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When Sadness Strikes: A Look at Postpartum Depression

After having a baby, many women feel sad, cry frequently or get angry and easily irritated with everyday situations. They may feel overwhelmed, completely exhausted or even anxious and worried all the time. They find it frustrating and puzzling because they’ve been preparing for this moment for the last year of their life (or sometimes much longer), so they don’t understand why they have these feelings. They may even express what a great life they have and that there is no reason to be sad, yet they feel empty and down. Some women are familiar and accepting of depression and can readily detect when they need help while others are surprised and lost with these new emotions and try to pretend that everything is okay and that they are fine. They think these thoughts and feelings will just go away.

To clarify, it is common for new mothers to feel emotional for a couple of days after the birth of a new baby. The BABY BLUES should resolve within a week or two, however. Fifteen percent of women are affected by POSTPARTUM DEPRESSION, which is an illness that affects women after childbirth and can last for months to years without the proper treatment. Not only does this affect the woman, but her entire family often suffers because of it. Rarely, women lose touch with reality and injure themselves or their children because of abnormal physical, hormonal and emotional changes associated with having a baby. Over the past couple of years, heartbreaking stories in the news about local women who have killed themselves publically on the roads or privately in their homes have penetrated our communities. These women were our friends, our exercise buddies, our PTA members, fellow church members, and carpool moms. Our community has grieved over these dramatic losses. Recognizing the symptoms of postpartum depression, being non-judgmental of others, and ourselves, then seeking professional treatment through medications and therapy are key to stopping these heartbreaking situations.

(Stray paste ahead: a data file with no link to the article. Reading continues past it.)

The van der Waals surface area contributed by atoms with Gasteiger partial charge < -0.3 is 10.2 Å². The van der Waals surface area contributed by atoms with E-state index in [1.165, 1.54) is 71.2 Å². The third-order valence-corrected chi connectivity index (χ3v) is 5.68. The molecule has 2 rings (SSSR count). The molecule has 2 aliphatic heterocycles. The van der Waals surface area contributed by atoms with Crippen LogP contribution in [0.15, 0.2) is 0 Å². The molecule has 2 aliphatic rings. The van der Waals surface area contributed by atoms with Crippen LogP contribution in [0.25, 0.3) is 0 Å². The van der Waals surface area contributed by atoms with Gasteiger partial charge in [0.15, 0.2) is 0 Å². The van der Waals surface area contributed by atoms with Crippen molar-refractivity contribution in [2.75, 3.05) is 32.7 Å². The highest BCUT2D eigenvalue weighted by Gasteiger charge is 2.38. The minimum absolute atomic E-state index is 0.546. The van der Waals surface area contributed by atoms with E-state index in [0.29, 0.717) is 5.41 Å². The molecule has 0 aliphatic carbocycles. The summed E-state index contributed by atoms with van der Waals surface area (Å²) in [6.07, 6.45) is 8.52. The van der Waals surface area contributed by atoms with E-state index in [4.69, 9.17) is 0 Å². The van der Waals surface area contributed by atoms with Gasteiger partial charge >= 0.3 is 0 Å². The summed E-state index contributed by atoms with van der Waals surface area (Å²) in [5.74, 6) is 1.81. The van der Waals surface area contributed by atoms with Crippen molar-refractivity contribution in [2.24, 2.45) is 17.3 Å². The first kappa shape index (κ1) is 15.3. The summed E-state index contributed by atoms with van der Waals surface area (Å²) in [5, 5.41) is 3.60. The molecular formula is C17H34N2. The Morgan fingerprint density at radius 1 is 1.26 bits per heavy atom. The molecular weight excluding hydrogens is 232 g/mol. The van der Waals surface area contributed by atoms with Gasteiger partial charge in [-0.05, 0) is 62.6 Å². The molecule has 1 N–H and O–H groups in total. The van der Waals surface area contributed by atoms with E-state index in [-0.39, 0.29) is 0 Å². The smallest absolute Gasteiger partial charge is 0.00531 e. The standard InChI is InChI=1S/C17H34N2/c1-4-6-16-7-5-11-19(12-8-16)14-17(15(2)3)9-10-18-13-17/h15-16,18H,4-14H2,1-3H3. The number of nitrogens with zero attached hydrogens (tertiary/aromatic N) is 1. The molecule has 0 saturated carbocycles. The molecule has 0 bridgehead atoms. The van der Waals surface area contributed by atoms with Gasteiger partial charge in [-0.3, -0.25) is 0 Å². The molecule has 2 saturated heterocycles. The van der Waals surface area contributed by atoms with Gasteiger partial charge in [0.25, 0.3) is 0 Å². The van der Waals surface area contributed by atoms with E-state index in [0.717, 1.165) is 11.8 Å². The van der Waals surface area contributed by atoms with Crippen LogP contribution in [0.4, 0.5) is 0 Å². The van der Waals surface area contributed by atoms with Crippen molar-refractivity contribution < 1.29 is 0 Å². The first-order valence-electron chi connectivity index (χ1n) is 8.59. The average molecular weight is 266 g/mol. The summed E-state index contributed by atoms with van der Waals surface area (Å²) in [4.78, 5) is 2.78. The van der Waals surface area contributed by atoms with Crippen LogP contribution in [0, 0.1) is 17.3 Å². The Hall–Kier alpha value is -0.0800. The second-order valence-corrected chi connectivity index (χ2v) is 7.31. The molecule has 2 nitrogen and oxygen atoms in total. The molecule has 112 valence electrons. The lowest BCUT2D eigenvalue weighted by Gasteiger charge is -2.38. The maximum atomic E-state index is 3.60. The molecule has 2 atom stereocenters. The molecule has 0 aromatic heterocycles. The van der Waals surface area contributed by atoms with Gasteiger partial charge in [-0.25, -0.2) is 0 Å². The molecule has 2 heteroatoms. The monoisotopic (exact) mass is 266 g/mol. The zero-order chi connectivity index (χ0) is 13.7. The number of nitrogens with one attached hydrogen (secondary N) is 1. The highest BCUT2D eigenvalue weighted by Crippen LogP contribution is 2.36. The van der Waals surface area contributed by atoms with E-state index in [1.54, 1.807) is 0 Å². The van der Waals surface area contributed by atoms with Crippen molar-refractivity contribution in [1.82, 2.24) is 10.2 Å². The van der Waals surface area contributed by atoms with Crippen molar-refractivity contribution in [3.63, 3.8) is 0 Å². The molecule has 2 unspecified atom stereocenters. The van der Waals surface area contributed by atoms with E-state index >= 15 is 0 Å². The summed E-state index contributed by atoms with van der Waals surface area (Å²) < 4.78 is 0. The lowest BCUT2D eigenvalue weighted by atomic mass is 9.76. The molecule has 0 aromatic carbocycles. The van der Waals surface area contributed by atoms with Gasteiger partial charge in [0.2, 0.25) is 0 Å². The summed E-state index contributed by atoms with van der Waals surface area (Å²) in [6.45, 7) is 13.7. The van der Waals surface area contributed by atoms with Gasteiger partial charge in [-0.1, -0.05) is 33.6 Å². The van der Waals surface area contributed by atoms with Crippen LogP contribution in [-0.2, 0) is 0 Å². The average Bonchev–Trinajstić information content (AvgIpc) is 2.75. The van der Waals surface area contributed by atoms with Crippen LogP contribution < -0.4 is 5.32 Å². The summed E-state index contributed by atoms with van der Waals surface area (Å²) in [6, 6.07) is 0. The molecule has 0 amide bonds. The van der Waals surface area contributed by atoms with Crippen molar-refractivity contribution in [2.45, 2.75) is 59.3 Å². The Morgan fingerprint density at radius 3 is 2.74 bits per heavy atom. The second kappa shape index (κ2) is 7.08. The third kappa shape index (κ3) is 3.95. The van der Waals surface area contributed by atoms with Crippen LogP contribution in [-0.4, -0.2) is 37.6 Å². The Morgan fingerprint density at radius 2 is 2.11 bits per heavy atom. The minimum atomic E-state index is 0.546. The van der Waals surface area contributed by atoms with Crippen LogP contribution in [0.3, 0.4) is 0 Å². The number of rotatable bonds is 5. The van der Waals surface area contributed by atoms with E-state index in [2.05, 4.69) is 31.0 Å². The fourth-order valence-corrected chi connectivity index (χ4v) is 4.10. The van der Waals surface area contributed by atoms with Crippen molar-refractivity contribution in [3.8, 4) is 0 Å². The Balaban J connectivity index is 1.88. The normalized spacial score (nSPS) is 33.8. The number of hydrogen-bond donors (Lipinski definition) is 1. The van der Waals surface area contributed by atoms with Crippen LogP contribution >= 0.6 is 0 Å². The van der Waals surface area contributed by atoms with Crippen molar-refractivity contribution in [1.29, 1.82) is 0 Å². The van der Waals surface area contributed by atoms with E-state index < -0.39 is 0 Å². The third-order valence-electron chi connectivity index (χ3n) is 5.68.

It is important to recognize that depression isn’t a weakness or character flaw. It is an illness caused by an imbalance of the chemicals in the brain. Women who have suffered from depression or anxiety in the past, women with little to no help at home or those experiencing other life-changing events at the same time are more at risk for postpartum depression. The most common symptoms are:

  • Feeling sad or angry frequently and for no apparent reason
  • Feeling inadequate, overwhelmed or unable to cope
  • Being extremely tired and lacking energy
  • Inability to concentrate or focus
  • Feeling guilty or worthless
  • Feeling agitated or irritable
  • Inability to sleep or sleeping all the time; hard to get out of bed
  • Lack of interest in hobbies or activities that used to be enjoyable
  • Inability to make decisions
  • NOTE: Depression and anxiety can go hand in hand. If you worry all the time or are experiencing feelings of panic, these symptoms should also be addressed and treated appropriately.

If you or someone you know is experiencing these symptoms, it is imperative to seek professional help. Be aware that even if symptoms are controlled (either via lifestyle or medications), the holidays or anniversaries of significant events may trigger a resurgence of depression or grief. Depression is a family affair…it affects everyone. Depression is also treatable. Most people CAN recover, lead productive lives and be happy again.

Haley Pledger, PA
Women’s Care
Matthew Walton, DO
Austin Bills, DO
Family Medicine
Aaron Fausett, PA
Family Medicine
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